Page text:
Archive for Krzysztof Burdzy

in defense of subjectivity [sound the gong]

Posted in Books, Statistics, Travel, University life with tags , , , , , , , , , , , , on October 13, 2022 by xi'an

When browsing the IMS Bulletin [01 October] a few days ago, I saw that Ruobin Gong (from Rutgers) had written a tribune about Subjectivism. In response to [IMS President] Krysz Burdzy’s presidential address at the IMS Meeting in London a few months earlier. Address that I had missed and where he was calling for the end of the term subjective in statistics… (While ironically attending the Bayesian conference in Montréal!) Given the tone of his Search for Certainty book, which Andrew and Larry and I discussed a while ago, I am not at all surprised by another go at Bayesian statistics, but I will not indulge into another response, since Krysz found my earlier review “venomous”! Especially since Ruobin has produced a deeply argument ed and academically grounded criticism of the presidential address (which, if I may mention it, sounds rather rambling away from statistics). In particular, Ruobin introduces Objectivity³ as “an interpreted characterization of the scientific object”, which reminds me of Nietzsche’s aphorism about physics. And where personal and collegial inputs are plusses, even though they could be qualified to be “subjective”. This was also Poincaré’s argument for Bayesian reasoning. In conclusion, I think that the London call to cease using the term in statistics was neither timely (as the subjective-versus-objective debate has sort of dried out) nor appropriate (in that it clashed with the views of part of the IMS community).

What are the chances of that?

Posted in Books, pictures, Statistics, University life with tags , , , , , , , , , , , , , , , , on May 13, 2022 by xi'an

What are the chances that I review a book with this title, a few months after reviewing a book called What is luck?! This one is written by Andrew Elliott, whose Is that a big number? I reviewed a wee bit earlier… And that the cover of this book involves a particularly unlucky sequence of die as in my much earlier review of Krysz Burdzy’s book? (About 10⁻⁶ less likely than the likeliest draw!)

The (relative) specificity of this book is to try to convey the notions of chance and uncertainty to the general public, more in demonstrating that our intuition is most often wrong by examples and simulations, than in delving into psychological reasons as in Barbara Blatchley’s book. The author advances five dualities that underly our (dysfunctional) relation to chance: individual vs. collective, randomness vs. meaning, foresight vs. insight, uniformity vs. variability, and disruption vs. opportunity.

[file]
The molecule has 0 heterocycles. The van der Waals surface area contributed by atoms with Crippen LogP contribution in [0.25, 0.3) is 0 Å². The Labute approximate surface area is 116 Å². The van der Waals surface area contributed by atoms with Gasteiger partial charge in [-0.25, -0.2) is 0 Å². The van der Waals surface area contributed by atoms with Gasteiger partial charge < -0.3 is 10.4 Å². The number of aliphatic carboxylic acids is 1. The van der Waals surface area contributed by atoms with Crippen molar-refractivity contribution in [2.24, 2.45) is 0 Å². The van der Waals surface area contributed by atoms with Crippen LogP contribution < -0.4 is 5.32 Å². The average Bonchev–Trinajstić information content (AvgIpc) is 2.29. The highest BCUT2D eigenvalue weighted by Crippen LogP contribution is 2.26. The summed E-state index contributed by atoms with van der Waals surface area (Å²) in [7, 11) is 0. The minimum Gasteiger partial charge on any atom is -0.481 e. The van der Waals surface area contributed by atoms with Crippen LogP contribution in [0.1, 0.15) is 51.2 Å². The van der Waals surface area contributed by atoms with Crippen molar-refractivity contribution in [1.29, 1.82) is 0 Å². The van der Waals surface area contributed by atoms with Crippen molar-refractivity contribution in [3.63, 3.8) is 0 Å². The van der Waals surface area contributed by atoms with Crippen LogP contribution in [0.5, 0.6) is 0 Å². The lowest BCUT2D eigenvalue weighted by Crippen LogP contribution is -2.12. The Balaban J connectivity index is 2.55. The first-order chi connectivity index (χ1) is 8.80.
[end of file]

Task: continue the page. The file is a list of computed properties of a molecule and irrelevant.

“News programmes clearly understand that the testimonies of individuals draw better audiences than the summaries of statisticians.” (p. xvii)

Some of the nice features of the book  are (a) the description of a probabilistic problem at the beginning of each chapter, to be solved at the end, (b) the use of simulation experiments, represented by coloured pixels over a grey band crossing the page, including a section on pseudorandom generators [which is less confusing that the quote below may indicate!], (c) taking full advantage of the quincunx apparatus, and (d) very few apologies for getting into formulas. And even a relevant quote of Taleb’s Black Swan about the ludic fallacy. On the other hand, the author spends quite a large component of the book on chance games, exhibiting a ludic tendency! And contemplates biased coins, while he should know better! The historical sections may prove too much for both informed and uninformed readers. (However, I learned that the UK Government had used a form of lottery to pay interests on premium bonds.) And the later parts are less numerical and quantified, even though the author brings in the micromort measurement [invented by Ronald Howard and] favoured by David Spiegelhalter. Who actually appears to have inspired several other sections, like the one on coincidences (which remains quite light in its investigation!). I finished the book rather quickly by browsing though mostly anecdotes and a lesser feel of a unified discourse. I did not find the attempt to link with the COVID pandemic, which definitely resets our clocks on risk, particularly alluring…

“People go to a lot of trouble to generate truly random numbers—sequences that are impossible to predict.” (p.66)

The apparition of the Normal distribution is somewhat overdone and almost mystical, if the tone gets more reasonable by the end of the corresponding chapter.

“…combining random numbers from distributions that really have no business being added together (…) ends up with a statistic that actually fits the normal distribution quite well.” (p.83)

The part about Bayes and Bayesian reasoning does not include any inference, with a rather duh! criticism of prior modelling.

“If you are tempted to apply a group statistic derived from a broad analysis to a more narrow purpose, you run the risk of making an unfair judgement.” (p.263)